Time to shut down the Amazing Atheist

Holy crap. The Amazing Atheist is a youtube denizen who is said to have made some good vodcasts or whatever they’re called in the past. I can’t say, I’ve never seen them. He is an MRA which means that he is a bad person. All MRA’s are bad people without exception. It does pain me to say that because I’ve had friends who went MRA all over the place and it isn’t easy to watch. (Actually, it is even possible that the whole MRA culture has gotten worse, so MRA’s of 10 years ago were not as bad as those of today, on average. But I digress.)

Anyway, Reddit is apparently a very bad place where very bad people hang out and MRA’s are very bad people and when you put the two together you get, well, really bad things. Here is the “Amazing Atheist” speaking to someone he knows to be a rape victim, using the pseudonym terroja:

[trigger warning]

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The Baseline: How much sexual assault is there?

Expanding on our earlier discussion

In the paper Anthropology’s “Fierce” Yanomami: Narratives of Sexual Politics in the Amazon, Sharon Tiffany and Kathleen Adams provide the following opening passage:

Imagine a society in which one woman in every three is raped, usually by a man she knows, consider the consequences of living in a society where one third of all women are beaten during pregnancy and 35 percent of women using emergency medical facilities are battered . Since we are anthropologists, readers may mistakenly think that these appalling data were collected in an exotic society, an distant world where it is presumed that unpredictable and threatening behavior is commonplaces. Indeed, our friends and colleagues inevitably ask if it is safe for us to travel alone to remote and problematic places which presumably do not enjoy the law and order of civilization.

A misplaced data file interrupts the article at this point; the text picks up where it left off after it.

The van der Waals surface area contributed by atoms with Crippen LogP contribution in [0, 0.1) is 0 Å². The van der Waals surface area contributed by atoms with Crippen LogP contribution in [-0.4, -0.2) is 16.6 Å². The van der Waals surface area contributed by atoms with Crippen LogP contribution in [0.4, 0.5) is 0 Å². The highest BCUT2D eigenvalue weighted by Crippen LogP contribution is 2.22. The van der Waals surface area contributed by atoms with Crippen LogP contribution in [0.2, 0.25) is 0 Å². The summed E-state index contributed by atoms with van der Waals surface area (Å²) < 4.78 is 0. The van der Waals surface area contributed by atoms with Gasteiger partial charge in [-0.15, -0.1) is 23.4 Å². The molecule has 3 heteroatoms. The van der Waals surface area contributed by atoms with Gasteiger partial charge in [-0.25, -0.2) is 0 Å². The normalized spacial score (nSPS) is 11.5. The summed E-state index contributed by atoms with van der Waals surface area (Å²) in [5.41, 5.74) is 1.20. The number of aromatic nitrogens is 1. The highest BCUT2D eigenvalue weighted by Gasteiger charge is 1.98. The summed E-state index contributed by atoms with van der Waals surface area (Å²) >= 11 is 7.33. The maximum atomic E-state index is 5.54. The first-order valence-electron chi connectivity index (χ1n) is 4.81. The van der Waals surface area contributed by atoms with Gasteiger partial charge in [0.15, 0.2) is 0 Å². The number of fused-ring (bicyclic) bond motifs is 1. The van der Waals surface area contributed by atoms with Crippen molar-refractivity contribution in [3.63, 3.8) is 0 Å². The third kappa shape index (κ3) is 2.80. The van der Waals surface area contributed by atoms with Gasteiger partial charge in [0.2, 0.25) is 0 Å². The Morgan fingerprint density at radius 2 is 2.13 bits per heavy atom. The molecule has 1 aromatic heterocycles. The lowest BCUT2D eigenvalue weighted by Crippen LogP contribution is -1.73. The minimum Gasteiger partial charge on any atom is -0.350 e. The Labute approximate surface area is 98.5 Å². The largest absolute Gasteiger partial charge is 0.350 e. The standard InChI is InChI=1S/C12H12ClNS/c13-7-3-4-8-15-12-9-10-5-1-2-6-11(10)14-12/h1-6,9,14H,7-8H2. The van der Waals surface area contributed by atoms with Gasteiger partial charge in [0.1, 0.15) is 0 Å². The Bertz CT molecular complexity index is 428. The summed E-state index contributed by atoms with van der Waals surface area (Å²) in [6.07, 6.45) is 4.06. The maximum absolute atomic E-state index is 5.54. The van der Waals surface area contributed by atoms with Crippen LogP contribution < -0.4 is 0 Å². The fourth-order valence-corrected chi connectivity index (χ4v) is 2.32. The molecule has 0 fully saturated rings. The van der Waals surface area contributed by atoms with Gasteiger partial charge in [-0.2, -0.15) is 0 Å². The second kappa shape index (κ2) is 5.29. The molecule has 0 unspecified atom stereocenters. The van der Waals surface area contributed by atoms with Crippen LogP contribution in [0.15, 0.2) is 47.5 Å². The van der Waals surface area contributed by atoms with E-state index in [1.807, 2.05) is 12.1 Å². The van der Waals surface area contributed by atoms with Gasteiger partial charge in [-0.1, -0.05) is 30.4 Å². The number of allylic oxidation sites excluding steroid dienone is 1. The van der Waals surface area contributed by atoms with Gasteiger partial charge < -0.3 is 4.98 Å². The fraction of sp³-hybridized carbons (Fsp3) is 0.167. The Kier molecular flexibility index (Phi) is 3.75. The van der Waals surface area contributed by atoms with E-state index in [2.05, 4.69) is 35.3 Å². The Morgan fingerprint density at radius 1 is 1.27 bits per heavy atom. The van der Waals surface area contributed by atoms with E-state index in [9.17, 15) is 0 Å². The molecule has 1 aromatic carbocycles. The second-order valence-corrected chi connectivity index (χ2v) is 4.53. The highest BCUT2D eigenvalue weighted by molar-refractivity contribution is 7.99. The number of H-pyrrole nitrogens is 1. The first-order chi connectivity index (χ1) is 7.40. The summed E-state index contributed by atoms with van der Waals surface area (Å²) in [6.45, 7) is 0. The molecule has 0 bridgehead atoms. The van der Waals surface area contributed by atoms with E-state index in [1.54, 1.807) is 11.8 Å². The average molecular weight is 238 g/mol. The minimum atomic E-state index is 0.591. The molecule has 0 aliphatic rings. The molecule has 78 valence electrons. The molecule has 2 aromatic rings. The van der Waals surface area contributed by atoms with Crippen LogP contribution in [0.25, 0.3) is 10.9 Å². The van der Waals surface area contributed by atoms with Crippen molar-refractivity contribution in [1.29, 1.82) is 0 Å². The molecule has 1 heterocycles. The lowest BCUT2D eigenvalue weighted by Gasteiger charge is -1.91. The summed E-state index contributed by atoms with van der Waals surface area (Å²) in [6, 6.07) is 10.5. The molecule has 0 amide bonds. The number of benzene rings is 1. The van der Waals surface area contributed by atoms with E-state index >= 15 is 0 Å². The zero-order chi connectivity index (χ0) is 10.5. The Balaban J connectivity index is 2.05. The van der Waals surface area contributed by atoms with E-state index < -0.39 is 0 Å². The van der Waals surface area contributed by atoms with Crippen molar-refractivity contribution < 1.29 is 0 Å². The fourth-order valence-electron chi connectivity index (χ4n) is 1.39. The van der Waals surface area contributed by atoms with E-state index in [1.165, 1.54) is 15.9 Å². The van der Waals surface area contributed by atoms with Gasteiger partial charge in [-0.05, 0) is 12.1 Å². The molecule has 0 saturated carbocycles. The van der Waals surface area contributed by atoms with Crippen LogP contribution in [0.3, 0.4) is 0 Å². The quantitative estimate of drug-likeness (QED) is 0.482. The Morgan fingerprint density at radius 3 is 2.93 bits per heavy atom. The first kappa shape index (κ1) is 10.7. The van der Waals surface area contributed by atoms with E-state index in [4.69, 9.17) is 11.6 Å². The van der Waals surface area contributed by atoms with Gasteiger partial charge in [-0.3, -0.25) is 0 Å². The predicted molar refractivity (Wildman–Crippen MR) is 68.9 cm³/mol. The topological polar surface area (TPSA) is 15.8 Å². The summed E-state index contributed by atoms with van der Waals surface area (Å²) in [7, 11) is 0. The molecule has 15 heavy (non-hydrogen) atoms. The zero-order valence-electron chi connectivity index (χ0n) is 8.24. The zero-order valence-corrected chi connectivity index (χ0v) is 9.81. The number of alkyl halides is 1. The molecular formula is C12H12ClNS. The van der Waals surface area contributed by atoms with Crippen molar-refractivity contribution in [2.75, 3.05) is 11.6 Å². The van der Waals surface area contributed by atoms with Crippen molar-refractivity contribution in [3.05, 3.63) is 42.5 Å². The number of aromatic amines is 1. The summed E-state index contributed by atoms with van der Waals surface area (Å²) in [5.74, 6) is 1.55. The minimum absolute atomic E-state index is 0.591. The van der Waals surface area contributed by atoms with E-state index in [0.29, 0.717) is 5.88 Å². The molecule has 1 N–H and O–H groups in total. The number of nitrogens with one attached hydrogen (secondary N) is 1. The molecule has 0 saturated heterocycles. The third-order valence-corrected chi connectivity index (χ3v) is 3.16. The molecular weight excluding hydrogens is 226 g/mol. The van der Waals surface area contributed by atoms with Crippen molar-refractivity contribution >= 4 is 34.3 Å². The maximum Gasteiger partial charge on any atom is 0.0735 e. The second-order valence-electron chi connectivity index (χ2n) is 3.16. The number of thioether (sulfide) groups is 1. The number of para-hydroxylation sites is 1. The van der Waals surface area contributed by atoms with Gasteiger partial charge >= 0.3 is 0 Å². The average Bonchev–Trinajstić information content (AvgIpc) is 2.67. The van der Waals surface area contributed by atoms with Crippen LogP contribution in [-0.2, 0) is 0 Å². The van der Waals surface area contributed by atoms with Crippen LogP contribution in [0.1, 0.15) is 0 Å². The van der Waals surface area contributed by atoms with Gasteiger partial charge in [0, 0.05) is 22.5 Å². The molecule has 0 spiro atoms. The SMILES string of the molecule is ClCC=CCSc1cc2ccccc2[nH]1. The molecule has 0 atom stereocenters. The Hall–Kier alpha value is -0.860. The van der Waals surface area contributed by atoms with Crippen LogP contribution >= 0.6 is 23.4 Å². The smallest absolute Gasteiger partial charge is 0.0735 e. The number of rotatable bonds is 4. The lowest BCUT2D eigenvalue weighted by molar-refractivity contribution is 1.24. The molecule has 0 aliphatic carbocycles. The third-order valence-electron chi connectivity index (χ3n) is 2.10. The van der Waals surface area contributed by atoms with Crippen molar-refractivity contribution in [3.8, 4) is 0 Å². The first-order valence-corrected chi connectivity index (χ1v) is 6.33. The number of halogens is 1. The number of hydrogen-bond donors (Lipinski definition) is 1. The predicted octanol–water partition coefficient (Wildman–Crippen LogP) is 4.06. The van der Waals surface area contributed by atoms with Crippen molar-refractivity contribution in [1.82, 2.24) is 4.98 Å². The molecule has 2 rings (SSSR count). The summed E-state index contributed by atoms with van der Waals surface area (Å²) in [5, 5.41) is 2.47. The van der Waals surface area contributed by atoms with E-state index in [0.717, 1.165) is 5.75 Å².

ResearchBlogging.orgThe statistics above come, of course, from American medical data.

The reason I bring this up at all, and leave you somewhat hanging (you should read the entire article) is because I am concerned that any discussion of rape, which focuses on Congo and Liberia and other exotic locations, will be to sit from a position of cultural and economic privilege and fail to see that this is a human problem, not a third world “Bungabungaland” problem. Startling revelations about the behavior of american soldiers in Viet Nam as described in Brownmiller’s Against Our Will: Men, Women, and Rape raised hackles, and even since her controversial book other information has come to light. It is simply true … men of all cultures and ethnicities, even the men you know well and like and are good buddies with, even your father, brothers, and sons, when in a state of war are more than a little likely to do all sorts of things that one just does not do otherwise, including killing, including pillaging, including rape. The quirky thing is that we Westerners live in a culture in which we believe that this is not true. But it is true, despite our beliefs. It is true enough at home (judging by the above passage) that we cannot expect much different in the battlefields, the occupied villages, and the lonely wilderness of Hobbesian warre. In other words, the baseline level of sexual violence carried out by Western men is nothing close to zero. A statistics like “60%” committing a certain act does not require an order of magnitude of change. Perhaps just a doubling or trippling, depending on that the statistic is for.